How much research do you have to do on Native American Culture? (To write Medicine Man I: The Chief of All Time)
Those of you snickering can stop now. Research, even if you are writing about your own culture, is an important aspect of any book, fiction or not. I am also an editor and too many times I come across stories with very poor research. My favorite saying is: write what you know or what you can learn about. This holds true for Medicine Man.
The story is based on a “how and why” story of the Blackfoot Tribe. I did look online to find a few different versions of the story, basically the same story, but I wanted to be sure the story was out there. Too much native culture has been absorbed and appropriated that I didn’t want to give more out to vanish into someone else’s ideology.
So, when I added in a ceremony, I did spend time looking into those same ceremonies and seeing what was already out there. This might seem like a negative thing to do in fiction, after all don’t we want to write something new, something no one has read before, seen before? In this case, no, I didn’t. I can hear a voice saying, but then it isn’t real! Exactly, its not real, it’s a work of fiction based on reality in some aspects. Would the LDS church be happy with someone taking pictures in the inner sanctum of their Temples and reciting the ceremonial words used there? Would the Masons? The Catholics with a revival tent preacher wearing a priest’s collar and using bits and chunks of Catholicism with their own brand of revival gossip? When taken out of context the risk is the sacredness being used incorrectly and for other purposes.
I handled the things in Medicine Man the same way. If it was available for public consumption on the Internet, I deemed it appropriate to use. I did spend days immersed in myths and stories, finding some I had never heard before. The story starts out in Fond du Lac, WI. An area I was very familiar with, but . . . when you have been away for a while, are the details clear? So I did some online research into that was well, was this road still there, was the gazebo at the park still there, the concession stand?
I did have the chance to go back there, not under the best circumstances, but I took the time to walk the locations I used in the book, to drive some of the roads. To talk to some old friends about what I was doing with the book, they agreed with my take on it. Research, don’t give away things that people don’t already know.
As the story became a multi-cultural blend, I did think, what would happen if a number of people (American Indian) had to live together from different cultural groups, how would they blend over time, conflict? An all tribal Pow Wow can give you some idea, basic ideologies and concepts are the same, a love for Mother Earth, and a connection to her. But what about, matriarchal vs patriarchal, what about who owns the house (err Tipi), marriage and divorce. So, as each character made themselves known in the writing process, I did do research, into cultures I didn’t know much about. Bought several well recommended books, called chapter houses on reservations in the nations the character was from, made notes on what elements I wanted to include.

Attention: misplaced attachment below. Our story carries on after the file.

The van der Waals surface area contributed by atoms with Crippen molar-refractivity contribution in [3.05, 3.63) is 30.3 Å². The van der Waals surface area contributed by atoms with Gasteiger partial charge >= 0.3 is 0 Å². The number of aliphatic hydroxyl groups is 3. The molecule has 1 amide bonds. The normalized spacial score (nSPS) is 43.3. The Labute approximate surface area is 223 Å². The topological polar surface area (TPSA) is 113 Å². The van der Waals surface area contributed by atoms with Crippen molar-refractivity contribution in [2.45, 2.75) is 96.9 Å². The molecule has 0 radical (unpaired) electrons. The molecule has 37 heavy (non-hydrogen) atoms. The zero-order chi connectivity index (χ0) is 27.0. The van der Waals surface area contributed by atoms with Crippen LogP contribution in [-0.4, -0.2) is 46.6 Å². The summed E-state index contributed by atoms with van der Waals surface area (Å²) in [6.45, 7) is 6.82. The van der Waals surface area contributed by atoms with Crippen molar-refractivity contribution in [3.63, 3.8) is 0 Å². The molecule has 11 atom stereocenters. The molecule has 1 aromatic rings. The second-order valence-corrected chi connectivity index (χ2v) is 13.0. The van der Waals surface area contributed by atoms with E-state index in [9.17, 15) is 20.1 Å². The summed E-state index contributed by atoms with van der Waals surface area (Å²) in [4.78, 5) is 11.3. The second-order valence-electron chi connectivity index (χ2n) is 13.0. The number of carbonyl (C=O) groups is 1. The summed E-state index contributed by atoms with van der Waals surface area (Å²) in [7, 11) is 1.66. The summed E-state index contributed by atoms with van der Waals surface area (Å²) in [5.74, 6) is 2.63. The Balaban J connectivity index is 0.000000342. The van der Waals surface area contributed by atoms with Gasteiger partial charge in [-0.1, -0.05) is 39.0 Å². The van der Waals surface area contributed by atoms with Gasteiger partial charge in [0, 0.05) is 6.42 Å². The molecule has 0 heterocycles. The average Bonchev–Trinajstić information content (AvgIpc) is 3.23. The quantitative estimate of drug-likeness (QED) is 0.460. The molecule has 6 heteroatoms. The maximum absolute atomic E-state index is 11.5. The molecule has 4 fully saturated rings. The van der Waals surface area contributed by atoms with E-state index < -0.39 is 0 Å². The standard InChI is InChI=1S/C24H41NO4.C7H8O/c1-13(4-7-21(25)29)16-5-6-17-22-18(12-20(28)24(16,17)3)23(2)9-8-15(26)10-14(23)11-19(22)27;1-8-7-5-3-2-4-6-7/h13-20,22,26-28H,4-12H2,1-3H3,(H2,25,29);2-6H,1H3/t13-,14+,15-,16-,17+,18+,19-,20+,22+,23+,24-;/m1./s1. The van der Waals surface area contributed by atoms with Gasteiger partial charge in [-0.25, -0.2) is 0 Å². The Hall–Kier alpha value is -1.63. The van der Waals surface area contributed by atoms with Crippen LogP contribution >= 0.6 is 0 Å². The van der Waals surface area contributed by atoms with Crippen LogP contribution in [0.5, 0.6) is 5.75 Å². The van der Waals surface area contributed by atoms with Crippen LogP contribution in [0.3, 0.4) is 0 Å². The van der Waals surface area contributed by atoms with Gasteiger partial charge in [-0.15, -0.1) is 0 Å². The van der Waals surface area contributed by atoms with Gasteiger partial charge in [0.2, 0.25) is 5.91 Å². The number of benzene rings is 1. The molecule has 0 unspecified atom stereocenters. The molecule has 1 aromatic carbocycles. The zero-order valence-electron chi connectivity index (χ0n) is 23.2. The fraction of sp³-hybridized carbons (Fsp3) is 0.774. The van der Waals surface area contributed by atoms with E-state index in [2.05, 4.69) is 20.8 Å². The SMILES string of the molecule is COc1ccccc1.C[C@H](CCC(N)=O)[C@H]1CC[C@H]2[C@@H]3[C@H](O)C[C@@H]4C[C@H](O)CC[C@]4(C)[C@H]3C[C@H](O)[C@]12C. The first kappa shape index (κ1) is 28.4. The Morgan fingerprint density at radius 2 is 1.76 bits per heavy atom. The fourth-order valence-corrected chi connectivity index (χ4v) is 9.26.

Then asked the questions, how would a modern Indian, (and no that’s not a dirty word, though it does get shortened to NDN these days) who turned his back on his culture for all his adult life view the different cultures, what would he adopt as his own, trapped in the past with this mix of others? How would he present his modern ideas to people who had never heard of a car, or a computer, or even a wind up clock?
I ended up doing some research on that as well, how did cultures, when first exposed to the modern world react? The Gods Must be Crazy (an older movie) came to mind.
Then came concepts, like how to make an arrow head (Thank you You Tube) Thank you survival books on the shelves in my office. More cultural digging on who would teach kids to do it, Did everyone learn, how did that differ across cultures, so back to the internet, back to the books, back to Universities.
Then, I basically took a virtual Yatzee cup, poured it all in and dumped it out. Chose the bits and pieces I wanted to include from all the cultures represented and put them in, and mixed them. I think the results are a fantastic story that takes the reader on a cultural journey with a taste of many, while gaining a connection with the main characters and their plight.